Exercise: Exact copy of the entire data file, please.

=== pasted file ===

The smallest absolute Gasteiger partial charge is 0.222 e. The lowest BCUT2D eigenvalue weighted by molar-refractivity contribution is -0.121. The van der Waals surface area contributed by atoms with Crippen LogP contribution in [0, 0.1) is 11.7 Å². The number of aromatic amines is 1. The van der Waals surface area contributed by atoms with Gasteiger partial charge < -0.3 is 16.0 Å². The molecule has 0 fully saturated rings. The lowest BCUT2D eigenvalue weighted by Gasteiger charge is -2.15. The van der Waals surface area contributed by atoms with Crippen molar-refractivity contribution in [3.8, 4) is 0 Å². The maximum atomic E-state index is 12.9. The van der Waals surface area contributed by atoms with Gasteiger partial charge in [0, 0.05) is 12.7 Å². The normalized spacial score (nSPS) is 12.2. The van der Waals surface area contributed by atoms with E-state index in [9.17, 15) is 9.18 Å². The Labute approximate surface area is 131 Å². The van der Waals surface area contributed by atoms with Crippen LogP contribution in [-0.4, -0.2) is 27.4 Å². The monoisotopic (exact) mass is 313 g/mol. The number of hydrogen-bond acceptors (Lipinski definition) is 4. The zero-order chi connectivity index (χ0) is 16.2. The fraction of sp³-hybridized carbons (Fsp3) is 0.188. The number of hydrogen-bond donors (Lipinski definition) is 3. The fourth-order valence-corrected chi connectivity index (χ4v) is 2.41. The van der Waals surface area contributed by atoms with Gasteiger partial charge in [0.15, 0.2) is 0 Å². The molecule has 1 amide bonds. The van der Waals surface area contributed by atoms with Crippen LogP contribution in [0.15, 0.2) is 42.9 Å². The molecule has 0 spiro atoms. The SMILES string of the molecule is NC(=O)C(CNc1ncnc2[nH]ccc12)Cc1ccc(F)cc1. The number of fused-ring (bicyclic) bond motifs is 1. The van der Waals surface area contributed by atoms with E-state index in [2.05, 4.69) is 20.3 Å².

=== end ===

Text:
The smallest absolute Gasteiger partial charge is 0.222 e. The lowest BCUT2D eigenvalue weighted by molar-refractivity contribution is -0.121. The van der Waals surface area contributed by atoms with Crippen LogP contribution in [0, 0.1) is 11.7 Å². The number of aromatic amines is 1. The van der Waals surface area contributed by atoms with Gasteiger partial charge < -0.3 is 16.0 Å². The molecule has 0 fully saturated rings. The lowest BCUT2D eigenvalue weighted by Gasteiger charge is -2.15. The van der Waals surface area contributed by atoms with Crippen molar-refractivity contribution in [3.8, 4) is 0 Å². The maximum atomic E-state index is 12.9. The van der Waals surface area contributed by atoms with Gasteiger partial charge in [0, 0.05) is 12.7 Å². The normalized spacial score (nSPS) is 12.2. The van der Waals surface area contributed by atoms with E-state index in [9.17, 15) is 9.18 Å². The Labute approximate surface area is 131 Å². The van der Waals surface area contributed by atoms with Crippen LogP contribution in [-0.4, -0.2) is 27.4 Å². The monoisotopic (exact) mass is 313 g/mol. The number of hydrogen-bond acceptors (Lipinski definition) is 4. The zero-order chi connectivity index (χ0) is 16.2. The fraction of sp³-hybridized carbons (Fsp3) is 0.188. The number of hydrogen-bond donors (Lipinski definition) is 3. The fourth-order valence-corrected chi connectivity index (χ4v) is 2.41. The van der Waals surface area contributed by atoms with Gasteiger partial charge in [0.15, 0.2) is 0 Å². The molecule has 1 amide bonds. The van der Waals surface area contributed by atoms with Crippen LogP contribution in [0.15, 0.2) is 42.9 Å². The molecule has 0 spiro atoms. The SMILES string of the molecule is NC(=O)C(CNc1ncnc2[nH]ccc12)Cc1ccc(F)cc1. The number of fused-ring (bicyclic) bond motifs is 1. The van der Waals surface area contributed by atoms with E-state index in [2.05, 4.69) is 20.3 Å².